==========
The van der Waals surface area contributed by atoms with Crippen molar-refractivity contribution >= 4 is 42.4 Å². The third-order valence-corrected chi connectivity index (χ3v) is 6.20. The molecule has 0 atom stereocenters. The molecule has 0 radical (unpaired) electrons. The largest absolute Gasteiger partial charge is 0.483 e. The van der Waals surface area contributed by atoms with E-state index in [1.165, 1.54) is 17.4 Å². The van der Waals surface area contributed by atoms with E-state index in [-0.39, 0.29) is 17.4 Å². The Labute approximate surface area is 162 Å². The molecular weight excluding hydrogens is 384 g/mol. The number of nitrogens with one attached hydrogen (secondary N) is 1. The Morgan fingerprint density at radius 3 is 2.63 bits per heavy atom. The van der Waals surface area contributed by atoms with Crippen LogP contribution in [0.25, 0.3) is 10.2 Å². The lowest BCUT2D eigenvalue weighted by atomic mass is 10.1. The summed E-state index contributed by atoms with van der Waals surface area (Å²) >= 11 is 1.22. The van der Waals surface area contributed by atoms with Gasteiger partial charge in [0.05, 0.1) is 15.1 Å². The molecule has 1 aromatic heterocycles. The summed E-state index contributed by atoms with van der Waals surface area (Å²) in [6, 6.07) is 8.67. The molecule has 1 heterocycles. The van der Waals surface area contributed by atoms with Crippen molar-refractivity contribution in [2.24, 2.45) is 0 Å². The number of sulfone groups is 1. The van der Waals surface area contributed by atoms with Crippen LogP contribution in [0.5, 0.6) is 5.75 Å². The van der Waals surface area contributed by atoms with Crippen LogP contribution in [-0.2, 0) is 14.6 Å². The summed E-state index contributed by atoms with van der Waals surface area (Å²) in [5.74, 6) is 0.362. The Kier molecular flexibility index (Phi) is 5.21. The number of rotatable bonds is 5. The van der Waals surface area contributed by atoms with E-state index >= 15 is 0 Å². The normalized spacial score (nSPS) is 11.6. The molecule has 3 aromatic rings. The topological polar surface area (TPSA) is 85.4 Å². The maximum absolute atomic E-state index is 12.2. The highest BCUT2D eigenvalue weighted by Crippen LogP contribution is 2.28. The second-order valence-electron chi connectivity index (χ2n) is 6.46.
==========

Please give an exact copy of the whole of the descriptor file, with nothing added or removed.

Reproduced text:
The van der Waals surface area contributed by atoms with Crippen molar-refractivity contribution >= 4 is 42.4 Å². The third-order valence-corrected chi connectivity index (χ3v) is 6.20. The molecule has 0 atom stereocenters. The molecule has 0 radical (unpaired) electrons. The largest absolute Gasteiger partial charge is 0.483 e. The van der Waals surface area contributed by atoms with E-state index in [1.165, 1.54) is 17.4 Å². The van der Waals surface area contributed by atoms with E-state index in [-0.39, 0.29) is 17.4 Å². The Labute approximate surface area is 162 Å². The molecular weight excluding hydrogens is 384 g/mol. The number of nitrogens with one attached hydrogen (secondary N) is 1. The Morgan fingerprint density at radius 3 is 2.63 bits per heavy atom. The van der Waals surface area contributed by atoms with Crippen LogP contribution in [0.25, 0.3) is 10.2 Å². The lowest BCUT2D eigenvalue weighted by atomic mass is 10.1. The summed E-state index contributed by atoms with van der Waals surface area (Å²) >= 11 is 1.22. The van der Waals surface area contributed by atoms with Gasteiger partial charge in [0.05, 0.1) is 15.1 Å². The molecule has 1 aromatic heterocycles. The summed E-state index contributed by atoms with van der Waals surface area (Å²) in [6, 6.07) is 8.67. The molecule has 1 heterocycles. The van der Waals surface area contributed by atoms with Crippen molar-refractivity contribution in [2.24, 2.45) is 0 Å². The number of sulfone groups is 1. The van der Waals surface area contributed by atoms with Crippen LogP contribution in [0.5, 0.6) is 5.75 Å². The van der Waals surface area contributed by atoms with Crippen LogP contribution in [-0.2, 0) is 14.6 Å². The summed E-state index contributed by atoms with van der Waals surface area (Å²) in [5.74, 6) is 0.362. The Kier molecular flexibility index (Phi) is 5.21. The number of rotatable bonds is 5. The van der Waals surface area contributed by atoms with E-state index >= 15 is 0 Å². The normalized spacial score (nSPS) is 11.6. The molecule has 3 aromatic rings. The topological polar surface area (TPSA) is 85.4 Å². The maximum absolute atomic E-state index is 12.2. The highest BCUT2D eigenvalue weighted by Crippen LogP contribution is 2.28. The second-order valence-electron chi connectivity index (χ2n) is 6.46.